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Teachers, the World is Changing… Your Instruction Must Change With It.

Teachers, the World is Changing… Your Instruction Must Change With It. | iPads, MakerEd and More  in Education | Scoop.it
No one can deny that the world is different than it was when our current educational system was designed. With this in mind, what are WE (myself included) suppose to do to help our students thrive in a world that is vastly different than the environment in our classrooms?

Frankly the answer is simple… Change the way we teach.

Is the answer that simple? You bet it is!

Is it really that easy? No.

Changing the way you teach is hard. Not just from the standpoint of preparation, but also from the lens of the students that have learned a specific way for many years, regardless of its effectiveness.

So what do we as teachers need to consider… and what do we need to do?
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Giving Students Think Time - Edutopia

Giving Students Think Time - Edutopia | iPads, MakerEd and More  in Education | Scoop.it
How long do you think teachers pause, on average, after asking a question?

Several studies from the 1970s on have looked into the effect that the amount of time teachers pause after asking a question has on learners. In visiting many classrooms in the United States and other parts of the world, I’ve found that, with few exceptions, these studies are still accurate. For example, according to work done by Mary Budd Rowe in 1972 and Robert J. Stahl in 1994, pausing for three or more seconds showed a noticeable positive impact on learning. Yet the average length that teachers pause was found to be 0.9 seconds.

Wow.
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The 20-20-20 Rule: Why Students Need To Take Screen Breaks - TeachThought

The 20-20-20 Rule: Why Students Need To Take Screen Breaks - TeachThought | iPads, MakerEd and More  in Education | Scoop.it
Many students turn to online charter schools because of the flexibility those programs offer.

In online schooling, they can schedule class time around what works for them, integrating their passions or responsibilities into their day. On the outside, it might seem like this flexibility gives them plenty of time to get away from the computer, but the truth is, many online students end up working nonstop, for hours on end, to get their work done.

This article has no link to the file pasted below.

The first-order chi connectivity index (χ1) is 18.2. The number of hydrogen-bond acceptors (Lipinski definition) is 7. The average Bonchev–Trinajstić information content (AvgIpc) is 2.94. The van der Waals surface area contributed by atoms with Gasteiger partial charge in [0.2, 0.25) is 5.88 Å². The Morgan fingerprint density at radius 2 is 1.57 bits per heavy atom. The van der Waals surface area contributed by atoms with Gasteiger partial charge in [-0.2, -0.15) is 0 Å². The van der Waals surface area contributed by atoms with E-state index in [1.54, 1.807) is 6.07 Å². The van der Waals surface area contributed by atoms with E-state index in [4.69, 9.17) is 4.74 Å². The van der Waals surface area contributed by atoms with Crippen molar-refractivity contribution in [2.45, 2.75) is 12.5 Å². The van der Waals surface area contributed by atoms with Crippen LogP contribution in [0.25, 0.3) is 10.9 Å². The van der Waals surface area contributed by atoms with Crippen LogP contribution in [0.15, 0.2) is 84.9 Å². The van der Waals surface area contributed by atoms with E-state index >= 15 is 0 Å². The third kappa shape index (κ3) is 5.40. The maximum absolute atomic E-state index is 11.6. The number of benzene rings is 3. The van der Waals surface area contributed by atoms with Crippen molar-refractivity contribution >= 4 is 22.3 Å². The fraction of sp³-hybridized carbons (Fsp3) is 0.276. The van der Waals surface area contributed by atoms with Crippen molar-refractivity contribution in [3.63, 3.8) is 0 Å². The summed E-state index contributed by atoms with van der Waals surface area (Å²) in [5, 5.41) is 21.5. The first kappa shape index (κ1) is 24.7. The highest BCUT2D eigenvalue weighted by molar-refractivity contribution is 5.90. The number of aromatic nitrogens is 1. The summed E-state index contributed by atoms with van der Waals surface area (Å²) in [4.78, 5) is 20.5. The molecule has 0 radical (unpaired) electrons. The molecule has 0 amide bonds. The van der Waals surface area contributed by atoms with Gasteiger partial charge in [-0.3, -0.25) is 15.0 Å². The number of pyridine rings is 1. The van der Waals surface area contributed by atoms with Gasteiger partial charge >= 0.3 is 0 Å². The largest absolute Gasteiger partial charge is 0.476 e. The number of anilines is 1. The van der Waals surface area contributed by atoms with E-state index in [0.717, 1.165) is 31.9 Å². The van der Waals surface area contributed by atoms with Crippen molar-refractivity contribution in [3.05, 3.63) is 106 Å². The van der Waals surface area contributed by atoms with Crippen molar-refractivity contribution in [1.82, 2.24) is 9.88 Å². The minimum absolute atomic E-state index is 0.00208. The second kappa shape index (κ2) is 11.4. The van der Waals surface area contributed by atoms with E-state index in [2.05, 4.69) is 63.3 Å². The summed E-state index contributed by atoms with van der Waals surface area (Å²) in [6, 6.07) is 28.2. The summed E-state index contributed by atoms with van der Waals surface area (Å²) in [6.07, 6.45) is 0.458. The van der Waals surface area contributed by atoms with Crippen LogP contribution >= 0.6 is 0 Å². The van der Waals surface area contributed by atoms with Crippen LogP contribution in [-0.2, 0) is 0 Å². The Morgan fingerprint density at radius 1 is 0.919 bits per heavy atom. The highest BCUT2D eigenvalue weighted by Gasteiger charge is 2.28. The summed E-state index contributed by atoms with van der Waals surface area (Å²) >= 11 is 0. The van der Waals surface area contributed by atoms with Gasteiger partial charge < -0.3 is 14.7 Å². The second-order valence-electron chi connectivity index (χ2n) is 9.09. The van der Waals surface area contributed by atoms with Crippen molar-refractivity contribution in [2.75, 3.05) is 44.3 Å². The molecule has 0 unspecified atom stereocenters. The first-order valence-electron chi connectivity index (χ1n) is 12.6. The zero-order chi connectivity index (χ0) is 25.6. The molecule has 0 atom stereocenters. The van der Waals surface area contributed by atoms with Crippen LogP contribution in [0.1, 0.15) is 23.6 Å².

Just like adults need breaks from work and traditional schools offer lunch and nutrition breaks, online students need to create intentional moments to relax and reboot throughout the day. Studies have shown that taking breaks can actually help students become more positive, productive, and successful.
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The Data Workout: How It’s Impacting Teaching and Learning | EdSurge Guides

The Data Workout: How It’s Impacting Teaching and Learning | EdSurge Guides | iPads, MakerEd and More  in Education | Scoop.it
If you think data—in education, or any field—is cut and dry, think again. Working with data in the classroom, especially, can be either exhausting or exhilarating—depending on your fitness level. Data can be big, but also quite small. It’s often quantitative, but is increasingly qualitative. It’s predictive, but not always inclusive. It’s private, but not always protected. But one thing’s for certain: data has enormous power to impact teaching and learning.
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New Labz Guide: Three Ways to Build a Floor Piano – Makey Makey

New Labz Guide: Three Ways to Build a Floor Piano – Makey Makey | iPads, MakerEd and More  in Education | Scoop.it
Banana pianos are awesome, but what about playing music with your feet?
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Free Technology for Teachers: Are You Being Phished? - A Lesson from Google

Free Technology for Teachers: Are You Being Phished? - A Lesson from Google | iPads, MakerEd and More  in Education | Scoop.it
Phishing Quiz With Google is an online activity for testing your ability to identify phishing emails. The activity begins when you enter a fake name and fake email address of your choosing. You will then see a series of emails that are addressed to your fake email address. When you see the emails you have to use clues like incongruities in URLs to determine if the email is legitimate or a phishing attempt. As soon as you click the "legitimate" or "phishing" button you will see an explanation of why the email was legitimate or phishing.
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12 Basic iPad Tips Teachers Should Know about